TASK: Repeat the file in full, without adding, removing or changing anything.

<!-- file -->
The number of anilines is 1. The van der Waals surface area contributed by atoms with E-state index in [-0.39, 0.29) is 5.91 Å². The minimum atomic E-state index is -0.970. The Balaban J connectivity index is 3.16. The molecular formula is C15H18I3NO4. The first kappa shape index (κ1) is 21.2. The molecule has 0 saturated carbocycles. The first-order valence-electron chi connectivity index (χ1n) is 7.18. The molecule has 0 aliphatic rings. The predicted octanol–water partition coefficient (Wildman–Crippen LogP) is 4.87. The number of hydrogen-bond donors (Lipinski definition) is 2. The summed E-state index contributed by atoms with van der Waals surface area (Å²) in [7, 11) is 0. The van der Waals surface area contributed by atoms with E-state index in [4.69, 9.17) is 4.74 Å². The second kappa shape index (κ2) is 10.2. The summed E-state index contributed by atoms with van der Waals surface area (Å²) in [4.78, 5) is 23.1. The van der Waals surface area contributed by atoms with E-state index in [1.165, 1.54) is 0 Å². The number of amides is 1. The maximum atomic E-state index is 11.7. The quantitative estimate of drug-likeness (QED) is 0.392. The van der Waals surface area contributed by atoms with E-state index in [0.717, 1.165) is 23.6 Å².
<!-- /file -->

The number of anilines is 1. The van der Waals surface area contributed by atoms with E-state index in [-0.39, 0.29) is 5.91 Å². The minimum atomic E-state index is -0.970. The Balaban J connectivity index is 3.16. The molecular formula is C15H18I3NO4. The first kappa shape index (κ1) is 21.2. The molecule has 0 saturated carbocycles. The first-order valence-electron chi connectivity index (χ1n) is 7.18. The molecule has 0 aliphatic rings. The predicted octanol–water partition coefficient (Wildman–Crippen LogP) is 4.87. The number of hydrogen-bond donors (Lipinski definition) is 2. The summed E-state index contributed by atoms with van der Waals surface area (Å²) in [7, 11) is 0. The van der Waals surface area contributed by atoms with E-state index in [4.69, 9.17) is 4.74 Å². The second kappa shape index (κ2) is 10.2. The summed E-state index contributed by atoms with van der Waals surface area (Å²) in [4.78, 5) is 23.1. The van der Waals surface area contributed by atoms with E-state index in [1.165, 1.54) is 0 Å². The number of amides is 1. The maximum atomic E-state index is 11.7. The quantitative estimate of drug-likeness (QED) is 0.392. The van der Waals surface area contributed by atoms with E-state index in [0.717, 1.165) is 23.6 Å².